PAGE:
Evidence for undetected malaria infection in non-immune Australian travellers not taking chemoprophylaxis

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To determine whether travellers from malaria-free countries can develop unrecognised or asymptomatic malaria after visiting endemic areas, we analysed data from 751 prospective blood donors who had visited or resided in malaria-risk areas in the previous 3 years. Malarial antibodies were measured using an established commercial enzyme-linked immunoassay incorporating four recombinant blood-stage plasmodial antigens and with published sensitivity >= 83% and specificity 100%. Details of countries visited and antimalarial chemoprophylaxis used were obtained by questionnaire. Among the 606 subjects resident in malaria-free countries and with no past history of malaria, 176 had visited high-risk countries as categorised by the World Health Organisation (WHO). Of these, 89 took no chemoprophylaxis including 6 (6.7%) who were antibody-positive; there were no antibody-positive subjects in the 87 who took chemoprophylaxis (P = 0.029), which was that recommended by WHO in 84% of cases. These data underscore the value of effective antimalarial prophylaxis in non-immune travellers visiting high malaria-risk areas but also suggest that unrecognised infections can occur in those unprotected by chemoprophylaxis. (c) 2006 Published by Elsevier B.V.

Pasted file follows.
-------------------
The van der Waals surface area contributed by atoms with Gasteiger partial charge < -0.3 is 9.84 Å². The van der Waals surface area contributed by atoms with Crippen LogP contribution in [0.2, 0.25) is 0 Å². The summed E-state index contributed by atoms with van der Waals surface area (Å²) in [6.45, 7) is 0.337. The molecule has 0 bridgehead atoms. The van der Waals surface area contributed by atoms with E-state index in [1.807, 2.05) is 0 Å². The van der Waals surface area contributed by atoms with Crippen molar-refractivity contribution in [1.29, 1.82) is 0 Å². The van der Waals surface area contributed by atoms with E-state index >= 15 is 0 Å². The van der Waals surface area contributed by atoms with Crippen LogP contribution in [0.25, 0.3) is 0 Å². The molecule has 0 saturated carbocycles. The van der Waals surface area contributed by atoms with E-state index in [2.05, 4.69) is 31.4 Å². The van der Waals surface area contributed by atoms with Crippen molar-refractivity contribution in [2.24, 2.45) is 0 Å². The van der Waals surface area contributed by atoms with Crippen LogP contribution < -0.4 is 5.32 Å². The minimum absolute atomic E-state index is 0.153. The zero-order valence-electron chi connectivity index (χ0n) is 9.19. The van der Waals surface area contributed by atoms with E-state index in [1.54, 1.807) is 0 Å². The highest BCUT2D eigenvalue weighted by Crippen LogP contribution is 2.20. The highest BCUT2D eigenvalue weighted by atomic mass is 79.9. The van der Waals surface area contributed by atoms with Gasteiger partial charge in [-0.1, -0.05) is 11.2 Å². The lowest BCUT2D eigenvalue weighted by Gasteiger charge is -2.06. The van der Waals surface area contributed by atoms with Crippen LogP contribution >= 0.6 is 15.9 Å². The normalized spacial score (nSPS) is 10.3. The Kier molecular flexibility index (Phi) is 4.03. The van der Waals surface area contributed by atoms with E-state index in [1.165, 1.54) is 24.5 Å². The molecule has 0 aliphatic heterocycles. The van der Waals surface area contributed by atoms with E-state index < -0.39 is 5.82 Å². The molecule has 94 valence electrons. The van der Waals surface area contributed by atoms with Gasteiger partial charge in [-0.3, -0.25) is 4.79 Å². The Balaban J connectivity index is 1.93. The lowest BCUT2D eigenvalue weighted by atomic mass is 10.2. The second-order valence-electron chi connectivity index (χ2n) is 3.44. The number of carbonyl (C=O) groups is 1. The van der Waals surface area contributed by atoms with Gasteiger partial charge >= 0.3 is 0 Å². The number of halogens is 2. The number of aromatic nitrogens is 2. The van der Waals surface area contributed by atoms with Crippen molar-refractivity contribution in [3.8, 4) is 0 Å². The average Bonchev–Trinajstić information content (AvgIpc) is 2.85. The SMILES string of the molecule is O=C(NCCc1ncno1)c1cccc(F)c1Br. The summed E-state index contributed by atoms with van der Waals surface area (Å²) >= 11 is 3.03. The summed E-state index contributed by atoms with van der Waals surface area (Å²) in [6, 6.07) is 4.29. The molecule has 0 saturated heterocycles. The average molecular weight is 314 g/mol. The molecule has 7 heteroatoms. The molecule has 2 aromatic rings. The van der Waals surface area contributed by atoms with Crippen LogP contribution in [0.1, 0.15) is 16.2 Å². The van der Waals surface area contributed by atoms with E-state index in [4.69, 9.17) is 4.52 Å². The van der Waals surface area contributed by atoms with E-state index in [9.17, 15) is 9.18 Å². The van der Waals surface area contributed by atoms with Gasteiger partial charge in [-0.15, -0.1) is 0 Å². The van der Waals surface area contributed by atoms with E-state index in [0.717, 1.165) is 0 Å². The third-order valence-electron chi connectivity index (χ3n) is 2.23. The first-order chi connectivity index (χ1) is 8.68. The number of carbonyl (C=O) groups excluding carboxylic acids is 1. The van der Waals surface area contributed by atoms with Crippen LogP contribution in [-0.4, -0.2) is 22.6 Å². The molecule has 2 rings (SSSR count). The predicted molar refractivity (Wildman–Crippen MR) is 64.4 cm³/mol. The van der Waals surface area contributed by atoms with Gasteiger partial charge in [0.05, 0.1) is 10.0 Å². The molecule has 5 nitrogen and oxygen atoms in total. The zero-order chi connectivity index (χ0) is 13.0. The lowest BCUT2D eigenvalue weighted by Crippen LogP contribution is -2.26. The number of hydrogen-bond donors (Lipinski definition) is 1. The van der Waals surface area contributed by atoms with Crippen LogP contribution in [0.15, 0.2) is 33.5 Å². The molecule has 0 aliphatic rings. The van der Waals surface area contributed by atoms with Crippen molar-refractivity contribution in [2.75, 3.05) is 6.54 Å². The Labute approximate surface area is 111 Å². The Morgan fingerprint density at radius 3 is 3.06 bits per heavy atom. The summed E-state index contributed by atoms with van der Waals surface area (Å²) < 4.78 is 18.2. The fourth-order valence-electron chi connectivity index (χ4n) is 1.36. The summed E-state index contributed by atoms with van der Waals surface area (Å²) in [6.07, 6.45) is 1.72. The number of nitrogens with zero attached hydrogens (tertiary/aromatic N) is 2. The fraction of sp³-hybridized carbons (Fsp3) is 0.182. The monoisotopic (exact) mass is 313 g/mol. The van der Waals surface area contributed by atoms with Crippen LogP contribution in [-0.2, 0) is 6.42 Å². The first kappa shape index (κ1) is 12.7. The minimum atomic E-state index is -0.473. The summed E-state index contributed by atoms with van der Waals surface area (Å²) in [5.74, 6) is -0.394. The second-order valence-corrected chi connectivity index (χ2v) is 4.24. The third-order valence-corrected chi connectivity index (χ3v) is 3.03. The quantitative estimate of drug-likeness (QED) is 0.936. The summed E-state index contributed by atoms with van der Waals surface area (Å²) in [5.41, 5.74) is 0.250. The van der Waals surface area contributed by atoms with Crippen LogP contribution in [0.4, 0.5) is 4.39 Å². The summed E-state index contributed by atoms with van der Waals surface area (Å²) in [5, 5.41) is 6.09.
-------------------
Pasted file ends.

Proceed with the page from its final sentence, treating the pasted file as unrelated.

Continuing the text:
Original languageEnglish
Pages (from-to)62-66
JournalActa Tropica
Issue number1
Publication statusPublished - 2006


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